Loneliness is highly prevalent among older people, has serious health consequences and is an important predictor of mortality. Loneliness and depression may unfavourably interact with each other over time but data on this topic are scarce.
To determine whether loneliness is associated with excess mortality after 19 years of follow-up and whether the joint effect with depression confers further excess mortality.
Different aspects of loneliness were measured with the De Jong Gierveld scale and depression with the Centre for Epidemiologic Studies Depression Scale in a cohort of 2878 people aged 55–85 with 19 years of follow-up. Excess mortality hypotheses were tested with Kaplan–Meier and Cox proportional hazard analyses controlling for potential confounders.
At follow-up loneliness and depression were associated with excess mortality in older men and women in bivariate analysis but not in multivariate analysis. In multivariate analysis, severe depression was associated with excess mortality in men who were lonely but not in women.
Loneliness and depression are important predictors of early death in older adults. Severe depression has a strong association with excess mortality in older men who were lonely, indicating a lethal combination in this group.
Recent studies with intravenous (i.v.) application of ketamine show
remarkable but short-term success in patients with MDD. Studies in
patients with chronic pain have used different ketamine applications for
longer time periods. This experience may be relevant for psychiatric
To review the literature about the dosing regimen, duration, effects and
side-effects of oral, intravenous, intranasal and subcutaneous routes of
administration of ketamine for treatment-resistant depression and
Searches in PubMed with the terms ‘oral ketamine’, ‘depression’, ‘chronic
pain’, ‘neuropathic pain’, ‘intravenous ketamine’, ‘intranasal ketamine’
and ‘subcutaneous ketamine’ yielded 88 articles. We reviewed all papers
for information about dosing regimen, number of individuals who received
ketamine, number of ketamine days per study, results and side-effects, as
well as study quality.
Overall, the methodological strength of studies investigating the
antidepressant effects of ketamine was considered low, regardless of the
route of administration. The doses for depression were in the lower range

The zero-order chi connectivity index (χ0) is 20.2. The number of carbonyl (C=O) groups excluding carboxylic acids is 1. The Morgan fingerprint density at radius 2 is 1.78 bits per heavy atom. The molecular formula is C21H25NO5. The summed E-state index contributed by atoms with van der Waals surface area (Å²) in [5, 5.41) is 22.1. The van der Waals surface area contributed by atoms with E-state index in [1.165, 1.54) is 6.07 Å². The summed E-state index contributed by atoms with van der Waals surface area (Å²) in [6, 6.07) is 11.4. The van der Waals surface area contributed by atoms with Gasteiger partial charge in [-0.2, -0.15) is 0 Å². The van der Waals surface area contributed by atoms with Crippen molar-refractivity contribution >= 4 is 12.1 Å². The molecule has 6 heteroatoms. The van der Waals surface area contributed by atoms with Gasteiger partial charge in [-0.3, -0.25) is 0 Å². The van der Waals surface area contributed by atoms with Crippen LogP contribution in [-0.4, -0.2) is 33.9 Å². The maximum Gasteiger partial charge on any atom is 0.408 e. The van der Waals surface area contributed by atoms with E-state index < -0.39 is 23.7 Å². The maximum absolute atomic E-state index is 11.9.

compared with studies that investigated analgesic use. Studies on pain
suggested that oral ketamine may be acceptable for treatment-resistant
depression in terms of tolerability and side-effects.
Oral ketamine, given for longer time periods in the described doses,
appears to be well tolerated, but few studies have systematically
examined the longer-term negative consequences. The short- and
longer-term depression outcomes as well as side-effects need to be
studied with rigorous randomised controlled trials.
Forensic psychiatry aims to reduce recidivism and makes use of risk
assessment tools to achieve this goal. Various studies have reported on
the predictive qualities of these instruments, but it remains unclear
whether their use is associated with actual prevention of recidivism in
To test whether an intervention combining risk assessment and shared care
planning is associated with a reduction in violent and criminal
A cluster randomised controlled trial (Netherlands Trial Register number
NTR1042) was conducted in three outpatient forensic psychiatric clinics.
The intervention comprised risk assessment with the Short Term Assessment
of Risk and Treatability (START) and a shared care planning protocol
formulated according to shared decision-making principles. The control
group received usual care. The outcome consisted of the proportion of
clients with violent or criminal incidents at follow-up.
In total 58 case managers and 632 of their clients were included, in the
intervention group (n=310), 65% received the
intervention at least once. Findings showed a general treatment effect
(22% of clients with an incident at baseline v. 15% at
follow-up, P<0.01) but no significant difference
between the two treatment conditions (odds ratio (OR)=1.46, 95% CI
0.89-2.44, P = 0.15).
Although risk assessment is common practice in forensic psychiatry, our
results indicate that the primary goal of preventing recidivism was not
reached through risk assessment embedded in shared decision-making.